Remember that higher frequencies benefit AMD systems more than Intel, so don't splash out on a 3,600MHz kit if you're going with an Intel CPU.

SSD: 500GB Crucial P2

500GB Crucial P2 SSD

(Image credit: Crucial)

+ Super cheap
+ Much faster than HDDs

- Slow compared to other M.2 SSDs

M.2 drives are the future. While we could opt for a slightly cheaper SATA SSD here, an M.2 SSD can be mounted directly to the motherboard—meaning no extra cables—and offers incredible transfer speeds that can make load times in games trivial. 

The Crucial P2 is a remarkably cheap M.2 drive, and while its performance won't match that of pricier models (like Samsung's excellent Evo range) it still comfortably blows HDDs and SATA drives out of the water.

Alternatives: If you want a cheaper option, Crucial's own BX500 SATA drive is a decent choice. Seagate and Samsung are also good choices for drives. There's always the possibility to dip lower on capacity, too, with a 240GB drive, although we reckon that 480GB or higher should be the minimum for any gaming PC.

GPU: MSI Radeon RX 5600 XT 6 GB Mech OC

Radeon RX 5600 XT

(Image credit: MSI)

+ Good 1080p and 1440p performance
+ Sensible price point

- No ray-tracing (but who cares?)

Matching our AMD CPU to an AMD GPU, we've got MSI's factory-overclocked model of the Radeon RX 5600 XT. 6GB of VRAM should be sufficient for most VR games, and the 5600 XT does an excellent job of rendering at 1080p with potential for 1440p in all but the most demanding games. 

The Mech OC version isn't flashy, but at around £280 it's hard to argue against the performance it offers. The key downside of this Radeon GPU is the lack of ray-tracing tech, but that's a non-issue here as you won't be using RTX features in VR games anyway.

Alternatives: For a little more cash, you could get the superior RX 5700 XT, which brings an all-around performance buff over the 5600 XT. Nvidia's RTX 2060 Super is also a great choice, although stock on these has diminished significantly this year so good luck picking one up.

Case: NZXT H510


(Image credit: NZXT)

+ Looks fantastic
+ Tempered glass window

- Basic front I/O

NZXT's fantastic H510 has become a staple of many a Twitch streamers setup since its release, thanks largely due to its innovative internal design and undeniably clean aesthetics. 

Cable routing here is nice and easy, and a brushed metal PSU shroud conceals your power supply and any excess cabling. We like the plain black model, but there's plenty of colour configurations available.

Alternatives: If you're running super-budget, you could opt for one of Corsair's older Carbide-series cases. The SPEC-05 is very basic, but costs £20 less than the H510 and will work just fine. There's also Cooler Master's MasterBox Q500L, perfect for those who would prefer to lay their case on its side.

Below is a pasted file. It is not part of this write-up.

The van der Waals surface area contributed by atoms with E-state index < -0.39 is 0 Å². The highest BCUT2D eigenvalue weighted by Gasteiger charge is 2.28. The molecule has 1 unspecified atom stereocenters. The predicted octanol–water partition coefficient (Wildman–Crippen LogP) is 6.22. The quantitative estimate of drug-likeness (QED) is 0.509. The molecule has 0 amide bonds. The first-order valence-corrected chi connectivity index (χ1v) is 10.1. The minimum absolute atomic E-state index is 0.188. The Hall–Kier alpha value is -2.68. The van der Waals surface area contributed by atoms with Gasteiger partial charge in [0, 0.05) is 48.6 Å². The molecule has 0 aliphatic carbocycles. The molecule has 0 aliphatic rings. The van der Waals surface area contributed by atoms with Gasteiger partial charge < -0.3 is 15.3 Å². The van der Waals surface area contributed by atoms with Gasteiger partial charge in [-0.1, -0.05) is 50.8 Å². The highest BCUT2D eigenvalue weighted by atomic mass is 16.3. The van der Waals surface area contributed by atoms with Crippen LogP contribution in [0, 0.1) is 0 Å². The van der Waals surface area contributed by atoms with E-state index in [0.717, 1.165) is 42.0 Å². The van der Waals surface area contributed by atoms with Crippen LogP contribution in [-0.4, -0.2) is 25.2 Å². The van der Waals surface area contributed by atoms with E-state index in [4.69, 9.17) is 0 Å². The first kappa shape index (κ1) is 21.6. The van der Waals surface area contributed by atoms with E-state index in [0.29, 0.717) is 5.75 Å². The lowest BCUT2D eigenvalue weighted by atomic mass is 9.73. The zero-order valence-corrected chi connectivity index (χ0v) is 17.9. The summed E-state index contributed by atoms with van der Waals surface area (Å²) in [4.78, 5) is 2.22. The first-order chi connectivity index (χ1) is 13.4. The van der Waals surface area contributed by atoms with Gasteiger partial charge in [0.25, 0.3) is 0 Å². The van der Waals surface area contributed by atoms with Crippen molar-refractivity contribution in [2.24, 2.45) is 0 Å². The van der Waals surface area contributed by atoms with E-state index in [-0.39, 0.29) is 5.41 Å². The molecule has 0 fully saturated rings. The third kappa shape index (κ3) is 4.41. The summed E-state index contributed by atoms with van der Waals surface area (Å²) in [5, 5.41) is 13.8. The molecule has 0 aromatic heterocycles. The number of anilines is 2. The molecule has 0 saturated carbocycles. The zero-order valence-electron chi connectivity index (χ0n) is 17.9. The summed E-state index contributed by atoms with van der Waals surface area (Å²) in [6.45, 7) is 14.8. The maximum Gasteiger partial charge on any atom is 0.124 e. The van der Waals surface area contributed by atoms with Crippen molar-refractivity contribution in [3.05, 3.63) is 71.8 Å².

Power Supply: 650W Corsair CV650 80+ Bronze

650W Corsair CV650 80+ Bronze

(Image credit: Corsair)

+ Plenty of power
+ Inexpensive

- Non-modular design

Spending loads of money on a PSU is completely unnecessary when it comes to most budget to mid-range PC builds. Sure, you can get a 1000W power brick that will last forever and cost you a small fortune, or you can snap up this sensibly-priced offering from Corsair. 

650W will be more than enough for this system, allowing for a bit of upgrade headroom later on. The non-modular design means we can't remove any unneeded power cables, but these can just be neatly bundled and stored under the PSU shroud.

Alternatives: EVGA's 600BR power supply will offer broadly the same performance to our chosen PSU, as will the MWE 650 V2 from Cooler Master. If you want something a little quieter, BeQuiet!'s System Power 9 models are a little more expensive, but run softly thanks to BQ's signature silent fans.

Which Headset Should I Get?

Oculus Rift S deals sales price

The Oculus Rift S (Image credit: Oculus)

There are three main players in the PC VR market right now: Oculus (well, Facebook), HTC, and Valve. The best of these is the Valve Index, which offers incredible graphics, FOV, and controllers, but its eye-watering price point and seemingly never-ending stock issues mean that it's not going to be the best option for any budget-conscious VR gamer.

The £400 Oculus Rift S is a far more reasonable proposition, even if it does feel more like a 'Rift 1.5' than a true sequel to the original flagship headset. The Rift S benefits from exterior cameras which nullify the need for external tracking stations, and the touch controllers feel great to use.

HTC's primary offering right now is the Vive Cosmos, and the expensive high-end Cosmos Elite variant. The standard Cosmos is a fantastic headset, even if the £700 price tag can be discouraging. It's mechanically superior to the Rift S, but arguably not by enough to justify costing almost twice as much.

Christian Guyton
Editor, Computing

Christian is TechRadar’s UK-based Computing Editor. He came to us from Maximum PC magazine, where he fell in love with computer hardware and building PCs. He was a regular fixture amongst our freelance review team before making the jump to TechRadar, and can usually be found drooling over the latest high-end graphics card or gaming laptop before looking at his bank account balance and crying.

Christian is a keen campaigner for LGBTQ+ rights and the owner of a charming rescue dog named Lucy, having adopted her after he beat cancer in 2021. She keeps him fit and healthy through a combination of face-licking and long walks, and only occasionally barks at him to demand treats when he’s trying to work from home.